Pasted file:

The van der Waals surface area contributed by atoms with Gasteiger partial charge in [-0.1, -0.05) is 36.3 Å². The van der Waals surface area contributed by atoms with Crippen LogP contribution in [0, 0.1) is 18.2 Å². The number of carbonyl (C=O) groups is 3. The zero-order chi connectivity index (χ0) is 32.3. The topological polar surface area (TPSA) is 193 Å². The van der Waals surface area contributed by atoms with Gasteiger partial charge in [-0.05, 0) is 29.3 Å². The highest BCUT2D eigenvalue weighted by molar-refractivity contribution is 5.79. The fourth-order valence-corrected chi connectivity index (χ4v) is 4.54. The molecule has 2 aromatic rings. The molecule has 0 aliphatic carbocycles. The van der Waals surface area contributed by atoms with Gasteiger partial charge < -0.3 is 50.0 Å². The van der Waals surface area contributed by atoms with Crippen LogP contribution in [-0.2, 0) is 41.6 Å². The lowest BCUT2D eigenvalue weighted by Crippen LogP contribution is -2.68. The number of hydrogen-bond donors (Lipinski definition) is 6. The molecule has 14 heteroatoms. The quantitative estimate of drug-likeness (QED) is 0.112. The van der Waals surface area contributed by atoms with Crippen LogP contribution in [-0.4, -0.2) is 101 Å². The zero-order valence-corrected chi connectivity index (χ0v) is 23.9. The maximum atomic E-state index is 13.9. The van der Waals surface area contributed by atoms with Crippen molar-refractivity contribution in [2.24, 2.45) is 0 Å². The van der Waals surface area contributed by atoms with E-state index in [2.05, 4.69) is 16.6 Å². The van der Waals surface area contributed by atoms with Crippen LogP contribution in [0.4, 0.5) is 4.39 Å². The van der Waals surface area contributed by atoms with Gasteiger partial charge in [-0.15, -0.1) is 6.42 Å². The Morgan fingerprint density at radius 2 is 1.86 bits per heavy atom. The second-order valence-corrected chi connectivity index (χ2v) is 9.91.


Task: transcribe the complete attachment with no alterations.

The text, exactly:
The van der Waals surface area contributed by atoms with Gasteiger partial charge in [-0.1, -0.05) is 36.3 Å². The van der Waals surface area contributed by atoms with Crippen LogP contribution in [0, 0.1) is 18.2 Å². The number of carbonyl (C=O) groups is 3. The zero-order chi connectivity index (χ0) is 32.3. The topological polar surface area (TPSA) is 193 Å². The van der Waals surface area contributed by atoms with Gasteiger partial charge in [-0.05, 0) is 29.3 Å². The highest BCUT2D eigenvalue weighted by molar-refractivity contribution is 5.79. The fourth-order valence-corrected chi connectivity index (χ4v) is 4.54. The molecule has 2 aromatic rings. The molecule has 0 aliphatic carbocycles. The van der Waals surface area contributed by atoms with Gasteiger partial charge < -0.3 is 50.0 Å². The van der Waals surface area contributed by atoms with Crippen LogP contribution in [-0.2, 0) is 41.6 Å². The lowest BCUT2D eigenvalue weighted by Crippen LogP contribution is -2.68. The number of hydrogen-bond donors (Lipinski definition) is 6. The molecule has 14 heteroatoms. The quantitative estimate of drug-likeness (QED) is 0.112. The van der Waals surface area contributed by atoms with Crippen LogP contribution in [-0.4, -0.2) is 101 Å². The zero-order valence-corrected chi connectivity index (χ0v) is 23.9. The maximum atomic E-state index is 13.9. The van der Waals surface area contributed by atoms with Crippen molar-refractivity contribution in [2.24, 2.45) is 0 Å². The van der Waals surface area contributed by atoms with E-state index in [2.05, 4.69) is 16.6 Å². The van der Waals surface area contributed by atoms with Crippen LogP contribution in [0.4, 0.5) is 4.39 Å². The van der Waals surface area contributed by atoms with Gasteiger partial charge in [-0.15, -0.1) is 6.42 Å². The Morgan fingerprint density at radius 2 is 1.86 bits per heavy atom. The second-order valence-corrected chi connectivity index (χ2v) is 9.91.